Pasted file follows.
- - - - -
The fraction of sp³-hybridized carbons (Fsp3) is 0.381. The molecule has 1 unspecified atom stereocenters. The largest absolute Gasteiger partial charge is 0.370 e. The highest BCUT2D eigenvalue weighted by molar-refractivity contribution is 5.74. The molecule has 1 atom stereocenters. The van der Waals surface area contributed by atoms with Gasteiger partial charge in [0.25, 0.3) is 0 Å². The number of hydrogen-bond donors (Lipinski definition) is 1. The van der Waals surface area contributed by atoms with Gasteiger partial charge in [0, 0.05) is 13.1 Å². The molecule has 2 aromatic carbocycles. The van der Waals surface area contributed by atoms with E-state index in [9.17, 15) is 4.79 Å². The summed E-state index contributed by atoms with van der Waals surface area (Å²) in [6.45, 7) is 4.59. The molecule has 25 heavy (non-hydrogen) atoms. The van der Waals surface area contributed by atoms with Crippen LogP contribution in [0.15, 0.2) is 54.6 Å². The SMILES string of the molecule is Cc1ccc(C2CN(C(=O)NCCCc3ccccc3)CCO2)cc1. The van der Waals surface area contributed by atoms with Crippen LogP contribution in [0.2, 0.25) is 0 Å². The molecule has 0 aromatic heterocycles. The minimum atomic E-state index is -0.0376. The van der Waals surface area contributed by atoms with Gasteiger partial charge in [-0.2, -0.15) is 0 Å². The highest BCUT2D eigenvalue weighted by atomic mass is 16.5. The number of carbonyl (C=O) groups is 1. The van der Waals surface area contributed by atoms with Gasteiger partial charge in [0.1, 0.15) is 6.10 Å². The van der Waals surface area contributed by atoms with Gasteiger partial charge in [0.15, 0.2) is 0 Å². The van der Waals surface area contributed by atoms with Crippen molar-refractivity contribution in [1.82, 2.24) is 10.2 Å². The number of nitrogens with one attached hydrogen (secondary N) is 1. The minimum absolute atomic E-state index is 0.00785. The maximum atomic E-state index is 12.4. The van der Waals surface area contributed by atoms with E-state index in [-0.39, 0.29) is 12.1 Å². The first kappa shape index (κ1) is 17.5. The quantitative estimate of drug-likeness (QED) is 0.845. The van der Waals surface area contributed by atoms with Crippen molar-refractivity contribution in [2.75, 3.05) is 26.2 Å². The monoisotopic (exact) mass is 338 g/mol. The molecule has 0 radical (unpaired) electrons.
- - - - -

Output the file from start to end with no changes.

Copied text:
The fraction of sp³-hybridized carbons (Fsp3) is 0.381. The molecule has 1 unspecified atom stereocenters. The largest absolute Gasteiger partial charge is 0.370 e. The highest BCUT2D eigenvalue weighted by molar-refractivity contribution is 5.74. The molecule has 1 atom stereocenters. The van der Waals surface area contributed by atoms with Gasteiger partial charge in [0.25, 0.3) is 0 Å². The number of hydrogen-bond donors (Lipinski definition) is 1. The van der Waals surface area contributed by atoms with Gasteiger partial charge in [0, 0.05) is 13.1 Å². The molecule has 2 aromatic carbocycles. The van der Waals surface area contributed by atoms with E-state index in [9.17, 15) is 4.79 Å². The summed E-state index contributed by atoms with van der Waals surface area (Å²) in [6.45, 7) is 4.59. The molecule has 25 heavy (non-hydrogen) atoms. The van der Waals surface area contributed by atoms with Crippen LogP contribution in [0.15, 0.2) is 54.6 Å². The SMILES string of the molecule is Cc1ccc(C2CN(C(=O)NCCCc3ccccc3)CCO2)cc1. The van der Waals surface area contributed by atoms with Crippen LogP contribution in [0.2, 0.25) is 0 Å². The molecule has 0 aromatic heterocycles. The minimum atomic E-state index is -0.0376. The van der Waals surface area contributed by atoms with Gasteiger partial charge in [-0.2, -0.15) is 0 Å². The highest BCUT2D eigenvalue weighted by atomic mass is 16.5. The number of carbonyl (C=O) groups is 1. The van der Waals surface area contributed by atoms with Gasteiger partial charge in [0.1, 0.15) is 6.10 Å². The van der Waals surface area contributed by atoms with Gasteiger partial charge in [0.15, 0.2) is 0 Å². The van der Waals surface area contributed by atoms with Crippen molar-refractivity contribution in [1.82, 2.24) is 10.2 Å². The number of nitrogens with one attached hydrogen (secondary N) is 1. The minimum absolute atomic E-state index is 0.00785. The maximum atomic E-state index is 12.4. The van der Waals surface area contributed by atoms with E-state index in [-0.39, 0.29) is 12.1 Å². The first kappa shape index (κ1) is 17.5. The quantitative estimate of drug-likeness (QED) is 0.845. The van der Waals surface area contributed by atoms with Crippen molar-refractivity contribution in [2.75, 3.05) is 26.2 Å². The monoisotopic (exact) mass is 338 g/mol. The molecule has 0 radical (unpaired) electrons.